Toronto Film Society presented Paris Blues (1961) on Sunday, October 4, 2015 in a double bill with Jazz on a Summer’s Day as part of the Season 68 Sunday Afternoon Film Buff Series, Programme 1.
Director: Martin Ritt. Production Company: United Artists. Producer: Sam Shaw. Screenplay: Walter Bernstein, Irene Kemp, Jack Sher. Adaptation:
Lulla Rosenfeld. Novel: Harold Flender. Editor: Roger Dwyre. Photography: Christian Matras. Art Director: Alexander Trauner. Sound: Joe de Bretagne. Musical Score: Duke Ellington.
Cast: Paul Newman (Ram Bowen), Joanne Woodward (Lillian Corning), Sidney Poitier (Eddie Cook), Diahann Carroll (Connie Lampson), Louis Armstrong (Wild Man Moore), Serge Reggiani (Michel Duvigne), Barbara Laage (Marie Seoul), André Luguet (René Bernard), Marie Versini (Nicole). Ram’s Band: Moustache (Drummer), Aaron Bridgers (Pianist), Guy Pederson (Bassist), Maria Velesco (Pianist), Ruber Blin (Gpsy Guitarist), Helen Dieudonne (Pusher), Niko (Ricardo).
FILM NOTES WRITTEN AND COMPILED BY G.V. KOOHTOW, TFS, 1993:
Our [second feature today]…presents [a] locale which embodies the romantic…atmosphere of Paris…while spinning [a] tale of familiar Hollywood material. Paris Blues, shot in France by Martin Ritt with a French crew, reveals the Bohemian, intense, moody side of the City of Light, with endless sessions of “le jazz hot” in Left Bank clubs interrupted by frequent strolls around Montmartre, Les Halles, and other romantic sites in the city, which symbolizes burgeoning love (albeit between two couples of expatriate Americans). The Harold Flender novel, with its theme of talented, intelligent youth seeking its individual cause and fighting for it, would seem to lend itself effectively to cinematic treatment but, in fact, the film version was viewed by most critics as “under-nourished”, “flawed”, and “thin”. The parallel plot lines—young, white, American composer searching for “pure” music, devoted to his art [and] tempted by love; young, black, American musician disenchanted with the racial discord of his native land [and] awakened by love—are superficially treated, the characters never fully developed, [and] the dialogue mired in vague generalities.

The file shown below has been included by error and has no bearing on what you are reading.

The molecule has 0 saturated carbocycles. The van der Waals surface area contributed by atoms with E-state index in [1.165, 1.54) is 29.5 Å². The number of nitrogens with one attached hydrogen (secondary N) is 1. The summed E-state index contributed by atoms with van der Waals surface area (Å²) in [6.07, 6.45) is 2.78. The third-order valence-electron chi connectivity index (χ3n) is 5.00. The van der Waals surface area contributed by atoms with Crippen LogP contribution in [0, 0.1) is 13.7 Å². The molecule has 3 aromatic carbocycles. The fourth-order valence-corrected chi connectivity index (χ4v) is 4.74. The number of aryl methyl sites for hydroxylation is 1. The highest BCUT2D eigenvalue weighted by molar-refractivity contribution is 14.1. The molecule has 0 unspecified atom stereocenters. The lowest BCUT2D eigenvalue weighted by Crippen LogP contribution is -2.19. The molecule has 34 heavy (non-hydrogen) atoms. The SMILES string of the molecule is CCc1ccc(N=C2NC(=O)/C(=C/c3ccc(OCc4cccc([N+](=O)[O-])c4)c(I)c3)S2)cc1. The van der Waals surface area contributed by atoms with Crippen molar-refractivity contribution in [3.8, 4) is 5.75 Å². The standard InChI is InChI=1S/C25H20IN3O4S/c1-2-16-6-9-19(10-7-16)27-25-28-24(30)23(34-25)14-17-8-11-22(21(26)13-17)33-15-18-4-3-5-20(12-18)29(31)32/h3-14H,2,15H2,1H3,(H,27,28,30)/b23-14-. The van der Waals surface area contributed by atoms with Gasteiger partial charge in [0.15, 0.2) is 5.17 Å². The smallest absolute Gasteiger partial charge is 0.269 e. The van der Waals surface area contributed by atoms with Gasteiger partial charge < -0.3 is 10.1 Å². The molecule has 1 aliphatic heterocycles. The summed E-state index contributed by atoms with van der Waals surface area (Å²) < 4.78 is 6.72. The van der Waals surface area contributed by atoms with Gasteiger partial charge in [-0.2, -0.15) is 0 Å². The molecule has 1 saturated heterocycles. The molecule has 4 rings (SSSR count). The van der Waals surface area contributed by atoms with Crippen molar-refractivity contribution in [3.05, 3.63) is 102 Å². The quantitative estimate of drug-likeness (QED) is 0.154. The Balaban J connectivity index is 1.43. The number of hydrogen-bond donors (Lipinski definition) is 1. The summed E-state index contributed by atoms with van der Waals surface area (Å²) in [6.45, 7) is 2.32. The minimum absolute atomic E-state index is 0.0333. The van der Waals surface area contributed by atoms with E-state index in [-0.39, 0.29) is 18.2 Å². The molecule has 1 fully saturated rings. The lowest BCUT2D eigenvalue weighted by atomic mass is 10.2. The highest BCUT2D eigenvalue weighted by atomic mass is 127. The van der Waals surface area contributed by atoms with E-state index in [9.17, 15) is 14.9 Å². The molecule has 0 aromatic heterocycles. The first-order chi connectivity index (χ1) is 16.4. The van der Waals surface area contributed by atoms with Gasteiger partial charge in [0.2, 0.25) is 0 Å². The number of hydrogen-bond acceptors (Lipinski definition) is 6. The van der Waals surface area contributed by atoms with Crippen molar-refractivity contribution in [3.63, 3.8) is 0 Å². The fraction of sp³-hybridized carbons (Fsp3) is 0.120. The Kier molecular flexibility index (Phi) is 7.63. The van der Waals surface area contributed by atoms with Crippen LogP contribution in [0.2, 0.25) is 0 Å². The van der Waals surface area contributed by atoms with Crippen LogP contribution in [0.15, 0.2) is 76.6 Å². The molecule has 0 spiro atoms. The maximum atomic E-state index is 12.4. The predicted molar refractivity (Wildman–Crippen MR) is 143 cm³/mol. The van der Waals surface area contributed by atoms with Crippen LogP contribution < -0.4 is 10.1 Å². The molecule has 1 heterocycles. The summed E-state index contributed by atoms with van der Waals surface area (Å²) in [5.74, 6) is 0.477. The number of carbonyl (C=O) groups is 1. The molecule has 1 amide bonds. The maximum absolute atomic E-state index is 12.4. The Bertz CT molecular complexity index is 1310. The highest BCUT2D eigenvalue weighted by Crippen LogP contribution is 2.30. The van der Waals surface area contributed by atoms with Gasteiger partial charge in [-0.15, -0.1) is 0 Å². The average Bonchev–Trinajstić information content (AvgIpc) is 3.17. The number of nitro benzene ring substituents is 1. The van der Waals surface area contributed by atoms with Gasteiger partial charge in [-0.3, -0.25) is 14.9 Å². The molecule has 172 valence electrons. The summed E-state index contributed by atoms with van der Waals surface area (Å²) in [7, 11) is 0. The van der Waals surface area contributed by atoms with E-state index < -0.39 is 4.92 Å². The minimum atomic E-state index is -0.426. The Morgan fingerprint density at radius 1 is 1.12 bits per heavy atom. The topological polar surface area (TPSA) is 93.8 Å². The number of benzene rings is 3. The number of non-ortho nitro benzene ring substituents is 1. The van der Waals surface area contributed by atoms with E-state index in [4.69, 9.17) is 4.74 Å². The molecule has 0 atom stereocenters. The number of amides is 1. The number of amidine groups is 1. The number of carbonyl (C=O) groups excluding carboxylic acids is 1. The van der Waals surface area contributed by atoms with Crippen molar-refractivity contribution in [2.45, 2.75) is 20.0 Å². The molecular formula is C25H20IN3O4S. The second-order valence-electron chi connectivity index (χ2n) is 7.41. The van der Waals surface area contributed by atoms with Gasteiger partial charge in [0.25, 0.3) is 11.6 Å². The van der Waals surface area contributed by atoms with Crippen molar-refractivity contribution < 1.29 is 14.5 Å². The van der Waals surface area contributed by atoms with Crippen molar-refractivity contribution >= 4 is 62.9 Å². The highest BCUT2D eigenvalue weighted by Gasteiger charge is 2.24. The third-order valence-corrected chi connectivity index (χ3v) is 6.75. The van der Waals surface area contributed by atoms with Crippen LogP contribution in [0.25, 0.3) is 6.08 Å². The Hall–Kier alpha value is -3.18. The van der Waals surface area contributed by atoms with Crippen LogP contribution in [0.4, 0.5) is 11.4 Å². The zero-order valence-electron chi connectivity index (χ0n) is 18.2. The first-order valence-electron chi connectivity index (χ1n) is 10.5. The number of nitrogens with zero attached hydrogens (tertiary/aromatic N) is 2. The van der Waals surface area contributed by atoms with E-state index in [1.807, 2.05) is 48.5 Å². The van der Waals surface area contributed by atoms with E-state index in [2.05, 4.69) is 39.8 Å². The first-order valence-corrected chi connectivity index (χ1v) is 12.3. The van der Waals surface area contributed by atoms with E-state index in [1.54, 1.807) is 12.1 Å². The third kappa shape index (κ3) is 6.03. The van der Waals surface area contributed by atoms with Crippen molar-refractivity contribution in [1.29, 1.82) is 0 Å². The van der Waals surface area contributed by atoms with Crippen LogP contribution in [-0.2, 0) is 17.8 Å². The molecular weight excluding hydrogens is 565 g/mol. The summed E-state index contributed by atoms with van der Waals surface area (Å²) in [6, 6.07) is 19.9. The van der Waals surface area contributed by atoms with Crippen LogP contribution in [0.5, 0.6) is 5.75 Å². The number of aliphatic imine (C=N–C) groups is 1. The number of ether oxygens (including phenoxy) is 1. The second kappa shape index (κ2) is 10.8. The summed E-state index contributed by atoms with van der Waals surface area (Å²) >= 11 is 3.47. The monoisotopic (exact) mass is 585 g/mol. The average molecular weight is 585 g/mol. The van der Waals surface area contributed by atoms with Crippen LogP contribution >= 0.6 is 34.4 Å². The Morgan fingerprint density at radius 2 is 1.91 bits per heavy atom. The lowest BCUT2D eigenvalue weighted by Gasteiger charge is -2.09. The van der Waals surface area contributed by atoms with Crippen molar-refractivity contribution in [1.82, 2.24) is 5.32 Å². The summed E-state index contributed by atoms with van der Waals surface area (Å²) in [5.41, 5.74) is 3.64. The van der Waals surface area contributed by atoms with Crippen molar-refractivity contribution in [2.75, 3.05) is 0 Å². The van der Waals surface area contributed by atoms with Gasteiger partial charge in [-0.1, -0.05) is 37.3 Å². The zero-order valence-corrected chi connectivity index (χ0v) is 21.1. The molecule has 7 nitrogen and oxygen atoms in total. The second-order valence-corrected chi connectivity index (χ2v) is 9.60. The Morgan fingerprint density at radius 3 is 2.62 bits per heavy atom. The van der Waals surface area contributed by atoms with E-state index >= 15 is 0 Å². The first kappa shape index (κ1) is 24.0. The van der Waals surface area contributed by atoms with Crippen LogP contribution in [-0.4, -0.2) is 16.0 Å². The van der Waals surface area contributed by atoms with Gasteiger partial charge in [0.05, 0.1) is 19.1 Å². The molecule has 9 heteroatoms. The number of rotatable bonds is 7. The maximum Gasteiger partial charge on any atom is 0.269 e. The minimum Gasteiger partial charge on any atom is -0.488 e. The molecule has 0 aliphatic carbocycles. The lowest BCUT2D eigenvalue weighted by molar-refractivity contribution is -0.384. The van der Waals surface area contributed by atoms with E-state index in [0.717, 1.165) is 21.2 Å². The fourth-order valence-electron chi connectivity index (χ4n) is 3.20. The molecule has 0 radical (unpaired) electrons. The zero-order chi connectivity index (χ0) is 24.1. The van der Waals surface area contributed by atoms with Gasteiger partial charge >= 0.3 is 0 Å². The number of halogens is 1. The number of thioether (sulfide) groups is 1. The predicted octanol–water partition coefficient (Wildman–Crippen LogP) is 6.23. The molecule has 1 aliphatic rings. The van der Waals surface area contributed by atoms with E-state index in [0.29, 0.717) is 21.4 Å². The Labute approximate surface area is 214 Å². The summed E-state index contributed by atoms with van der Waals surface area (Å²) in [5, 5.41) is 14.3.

Paul Newman, fresh from his success as the brooding pool-player in The Hustler, cannot save this film as the brooding jazz musician. His second film with Martin Ritt (the first was The Long Hot Summer, 1958) and his fourth with Joanne Woodward, Paris Blues teamed Newman with Sidney Poitier in one of several films of 1961 which were aimed at breaking the traditional colour barrier of Hollywood. (The other little-known films were Roger Corman’s The Intruder, Luis Brunel’s The Young One, and Jonas Mekas’ experimental film, Guns of the Trees.) But the real highlights of this film were the camerawork of Christian Matros (“Admirable for its artistic scrutiny of the Paris scene, especially several slow, sweeping, panoramic shots and a number of strikingly-composed interior scenes”, Tube, Variety.) and the moody, stimulating jazz score by Duke Ellington. In his New York Times review, Bosley Crowther points out that “the ear of the true cat might detect that it (the jazz) is played by The Duke and his boys, though this is not acknowledged in [the] credits.” The number called “Battle Royal”, a fictional competition between Louis Armstrong and the character played by Newman (the trombone dubbed by Murray MacEachern), as well as the hauntingly-beautiful rendition of “Mood Indigo”, are almost worth the price of admission.
Notes compiled by Hanna Miller